Read the Winning Poems from OPA’s Spanish Language Category

Fall 2021 OPA Adult Contest Winners in the Spanish Language Category

Judge:  Nicolás Alonso Mendoza Mahncke

Judge’s Biography:  Nicolás was born and raised in Santiago de Chile.  His relationship with literature, with books, in general terms, is that of a reader.  He does not consider himself a poet,  but the Universal poetry of such writers as Neruda, Parra, Mistral, Teillier, Bolanos have been among his studies, and he has had the opportunity to comment and criticize poetry books, novels and essays by writer friends from Chile.  Nicolás has a diploma in Classical Greek Studies and particularly enjoys Haiku.  He is a self-taught photographer, amateur musician, film lover, and in general terms a lover of all human endeavors that express beauty.

First Place in Spanish Language:  “Adicción, Viejo Amigo” by Grace Beeler

Te conozco
Desde el primer agarre huesudo
De tu mano en mía
Tu mirada vidriosa
El resplandor de neón verde
Reflejado en tus dientes
Mientras traes tus labios
En una especie de sonrisa
La pálida pendiente de tu mejilla sin afeitar
El crujido de tu voz oxidada
Tu reto
Colgando en el aire humeante:
“Este aquí, es mío.”

Conozco el balanceo y baja de este baile
El beso de un amanecer rosado
El abrazo aplastante del crepúsculo

Te paras en la puerta
Viejo amigo, viejo amante
traqueteando las llaves
Y riendo

English Translation:  “Addiction, Old Friend”

I recognize you
From the first bony grip
Of your hand on mine
Your glassy stare
The green neon glow
Reflected on your teeth
As you pull your lips
Into a sort of smile
The pallid slope of your stubbled cheek
The creak of your rusted voice
Your dare
Hanging in the smoky air:
“This one is mine.”

I know the sway and dip of this dance
The kiss of a rosy dawn
The crushing embrace of dusk

You stand in the doorway
Old friend, old lover
Rattling the keys
And laughing

Poet’s Bio:  Poet and Filmmaker Grace Beeler is the author of the chapbook  A Lineage of Light,   and co editor of the anthology Before we Have Nowhere to Stand – Palestine/Israel: Poet Respond to the Struggle. Her poetry has appeared in Mothering Magazine, New Verse News, Poetica and Blueline among others. Her documentary films include “What Comes Out Goes to the Government,” and “The Chance to Live” as well as a forthcoming film about two Congolese war widows in Durham NC. She also makes claymations with her son Tiago Furtado, including “The Bite,” which screened at several international film festivals in 2020. Grace is the director of After the Rain, an NGO which houses both the Appropriate Sanitation Institute and the Triangle Refugee Film Project.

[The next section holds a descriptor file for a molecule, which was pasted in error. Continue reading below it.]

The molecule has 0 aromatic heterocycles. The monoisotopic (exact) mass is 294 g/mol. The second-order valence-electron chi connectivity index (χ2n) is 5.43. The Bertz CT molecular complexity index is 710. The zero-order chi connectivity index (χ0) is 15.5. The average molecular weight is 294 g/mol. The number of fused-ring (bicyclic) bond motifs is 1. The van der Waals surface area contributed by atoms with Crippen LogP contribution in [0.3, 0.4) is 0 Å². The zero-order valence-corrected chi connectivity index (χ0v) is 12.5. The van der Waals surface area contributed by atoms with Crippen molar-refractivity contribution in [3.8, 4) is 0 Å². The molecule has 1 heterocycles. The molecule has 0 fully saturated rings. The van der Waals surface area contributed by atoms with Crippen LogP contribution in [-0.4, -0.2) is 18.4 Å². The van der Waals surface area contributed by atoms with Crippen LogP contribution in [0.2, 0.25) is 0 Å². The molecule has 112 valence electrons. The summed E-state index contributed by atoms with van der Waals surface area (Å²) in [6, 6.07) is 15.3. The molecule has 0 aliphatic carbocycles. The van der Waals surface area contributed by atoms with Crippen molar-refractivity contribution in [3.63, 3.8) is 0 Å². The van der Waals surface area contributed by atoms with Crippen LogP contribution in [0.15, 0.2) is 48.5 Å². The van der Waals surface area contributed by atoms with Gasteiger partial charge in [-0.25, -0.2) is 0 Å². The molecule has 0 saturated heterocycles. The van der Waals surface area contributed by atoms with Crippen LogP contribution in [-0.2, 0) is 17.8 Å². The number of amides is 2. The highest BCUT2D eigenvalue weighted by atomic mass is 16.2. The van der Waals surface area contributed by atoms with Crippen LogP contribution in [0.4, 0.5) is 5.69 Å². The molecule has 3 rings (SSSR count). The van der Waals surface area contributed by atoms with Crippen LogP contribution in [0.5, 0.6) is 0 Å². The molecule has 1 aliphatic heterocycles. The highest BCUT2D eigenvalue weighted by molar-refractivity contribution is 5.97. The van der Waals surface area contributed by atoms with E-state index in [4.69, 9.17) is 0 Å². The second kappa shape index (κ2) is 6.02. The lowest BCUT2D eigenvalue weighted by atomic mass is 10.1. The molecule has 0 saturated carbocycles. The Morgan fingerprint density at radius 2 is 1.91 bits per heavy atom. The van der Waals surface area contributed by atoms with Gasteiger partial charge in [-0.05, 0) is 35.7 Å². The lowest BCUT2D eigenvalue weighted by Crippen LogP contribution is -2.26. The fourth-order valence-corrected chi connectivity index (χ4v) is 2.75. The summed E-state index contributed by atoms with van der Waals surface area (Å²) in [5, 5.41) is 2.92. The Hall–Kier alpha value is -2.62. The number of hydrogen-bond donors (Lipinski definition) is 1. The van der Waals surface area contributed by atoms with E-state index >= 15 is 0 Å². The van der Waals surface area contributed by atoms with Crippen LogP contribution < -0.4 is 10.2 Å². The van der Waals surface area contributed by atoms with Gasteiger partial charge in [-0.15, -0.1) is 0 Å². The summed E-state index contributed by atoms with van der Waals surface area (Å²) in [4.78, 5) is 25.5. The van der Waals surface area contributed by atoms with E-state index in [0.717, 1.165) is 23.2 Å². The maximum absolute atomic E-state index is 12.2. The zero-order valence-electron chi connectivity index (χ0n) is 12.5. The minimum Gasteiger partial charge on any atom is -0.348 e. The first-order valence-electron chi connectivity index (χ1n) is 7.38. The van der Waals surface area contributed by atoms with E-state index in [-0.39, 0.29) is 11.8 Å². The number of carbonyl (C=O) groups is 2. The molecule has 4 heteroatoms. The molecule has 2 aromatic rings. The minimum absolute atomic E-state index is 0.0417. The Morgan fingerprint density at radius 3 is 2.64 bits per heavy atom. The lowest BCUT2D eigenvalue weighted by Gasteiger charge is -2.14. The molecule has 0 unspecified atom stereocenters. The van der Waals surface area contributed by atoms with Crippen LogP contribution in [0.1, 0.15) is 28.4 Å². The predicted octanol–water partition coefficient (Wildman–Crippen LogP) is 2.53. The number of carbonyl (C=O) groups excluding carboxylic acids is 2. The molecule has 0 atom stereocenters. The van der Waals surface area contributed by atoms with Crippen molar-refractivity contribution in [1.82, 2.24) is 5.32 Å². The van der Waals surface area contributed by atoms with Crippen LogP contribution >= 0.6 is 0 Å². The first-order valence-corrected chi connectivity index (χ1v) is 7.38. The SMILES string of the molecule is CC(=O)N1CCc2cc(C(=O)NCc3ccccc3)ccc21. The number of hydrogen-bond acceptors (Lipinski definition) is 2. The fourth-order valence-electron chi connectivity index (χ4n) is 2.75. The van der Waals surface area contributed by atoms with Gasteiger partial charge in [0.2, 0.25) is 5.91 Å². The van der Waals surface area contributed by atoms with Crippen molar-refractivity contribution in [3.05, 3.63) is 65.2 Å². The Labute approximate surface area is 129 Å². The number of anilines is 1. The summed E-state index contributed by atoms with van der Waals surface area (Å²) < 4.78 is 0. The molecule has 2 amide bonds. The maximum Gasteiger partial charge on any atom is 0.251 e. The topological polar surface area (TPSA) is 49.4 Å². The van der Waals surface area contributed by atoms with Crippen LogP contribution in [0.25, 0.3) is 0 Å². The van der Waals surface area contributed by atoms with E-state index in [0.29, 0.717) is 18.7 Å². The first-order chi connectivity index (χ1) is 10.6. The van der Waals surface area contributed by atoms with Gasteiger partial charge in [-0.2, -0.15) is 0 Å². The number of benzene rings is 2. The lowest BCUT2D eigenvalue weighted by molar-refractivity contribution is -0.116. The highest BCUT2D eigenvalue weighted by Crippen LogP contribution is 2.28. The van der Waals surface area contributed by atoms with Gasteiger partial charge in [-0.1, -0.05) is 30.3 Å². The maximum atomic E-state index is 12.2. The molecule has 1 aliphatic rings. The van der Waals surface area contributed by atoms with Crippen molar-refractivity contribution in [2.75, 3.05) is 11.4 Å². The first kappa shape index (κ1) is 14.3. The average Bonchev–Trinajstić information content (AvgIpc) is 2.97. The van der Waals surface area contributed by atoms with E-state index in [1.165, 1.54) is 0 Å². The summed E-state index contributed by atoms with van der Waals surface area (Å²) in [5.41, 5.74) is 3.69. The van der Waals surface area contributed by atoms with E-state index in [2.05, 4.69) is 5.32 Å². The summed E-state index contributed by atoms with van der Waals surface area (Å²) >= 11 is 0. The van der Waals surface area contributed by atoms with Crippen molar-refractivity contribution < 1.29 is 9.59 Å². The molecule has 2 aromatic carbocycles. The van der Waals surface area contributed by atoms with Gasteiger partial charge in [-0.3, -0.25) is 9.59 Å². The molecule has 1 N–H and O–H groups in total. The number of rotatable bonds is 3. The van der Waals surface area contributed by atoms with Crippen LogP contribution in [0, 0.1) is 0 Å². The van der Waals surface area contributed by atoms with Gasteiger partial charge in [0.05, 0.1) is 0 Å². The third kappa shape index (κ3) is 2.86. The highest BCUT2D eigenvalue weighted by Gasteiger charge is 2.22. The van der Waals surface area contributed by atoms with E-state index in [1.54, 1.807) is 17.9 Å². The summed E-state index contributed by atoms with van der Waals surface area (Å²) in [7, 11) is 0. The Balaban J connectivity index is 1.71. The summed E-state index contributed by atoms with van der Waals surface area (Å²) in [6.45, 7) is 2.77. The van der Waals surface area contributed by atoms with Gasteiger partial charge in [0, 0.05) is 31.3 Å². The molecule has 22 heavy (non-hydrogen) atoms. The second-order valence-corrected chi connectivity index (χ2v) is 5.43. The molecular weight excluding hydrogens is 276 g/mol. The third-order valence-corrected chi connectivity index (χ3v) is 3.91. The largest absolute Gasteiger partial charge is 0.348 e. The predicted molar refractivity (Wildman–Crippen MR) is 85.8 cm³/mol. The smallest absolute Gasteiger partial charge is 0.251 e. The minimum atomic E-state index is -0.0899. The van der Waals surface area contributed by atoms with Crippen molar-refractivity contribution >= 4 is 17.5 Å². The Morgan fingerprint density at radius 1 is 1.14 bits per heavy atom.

Second Place in Spanish Language:  “La Geografía de la Nostalgia” by Efrain Diaz-Horna

Déjame hablarte sobre la geografía de la nostalgia
                        sobre ese esquema
            de inefables sentimientos, emociones y recuerdos
que bosquejan con sutil trazo aires de Chiclayo, Cajamarca,
            las Cascadas, los Andes, Coos Bay, Salem…

Déjame hablarte sobre esa acumulación de valles
                        ríos, praderas, océanos.
                                                montañas y desiertos;
sobre esa gramática con sus magníficos cañones
al igual que comas
            con sus colosales rocas
como puntos
            con sus seductores paisajes
al igual que lienzos
            con el susurro de las olas
como poemas.

Déjame revelarte los secretos
de nuestra topografía humana
            la geografía de la nostalgia
que tanto nos hechiza.

Toma nota,
solo sucede que
la quietud del tiempo ha tallado su esencia en nuestras almas
recordándonos de la tenacidad de la memoria
que moldea y demarca nuestros sueños y caminos circadianos. 

Esa geografía de la nostalgia,
que camina de la mano con el sagaz subjuntivo,
limando con abandono, pero con ternura,
los caprichos de la remembranza con su sosegada sabiduría
y los transforma en vivificantes senderos, narraciones, convivios;
en mitos por los que vivimos …

Oh amada
            y a veces,
impertinente nostalgia,
que persistes en hablarnos sobre el verde paisaje
al otro lado del muro
que nos tienta a cruzarlo
                        bajo nuestro propio riesgo.

English Translation:  “The Geography of Nostalgia”

Let me tell you about the geography of nostalgia
                        about that layout
            of ineffable feelings, emotions and memories
that sketch with subtle lines airs of Chiclayo, Cajamarca,
            the Cascades, the Andes, Coos Bay, Salem …

Let me tell you about that accumulation of valleys
                        rivers, grasslands, oceans.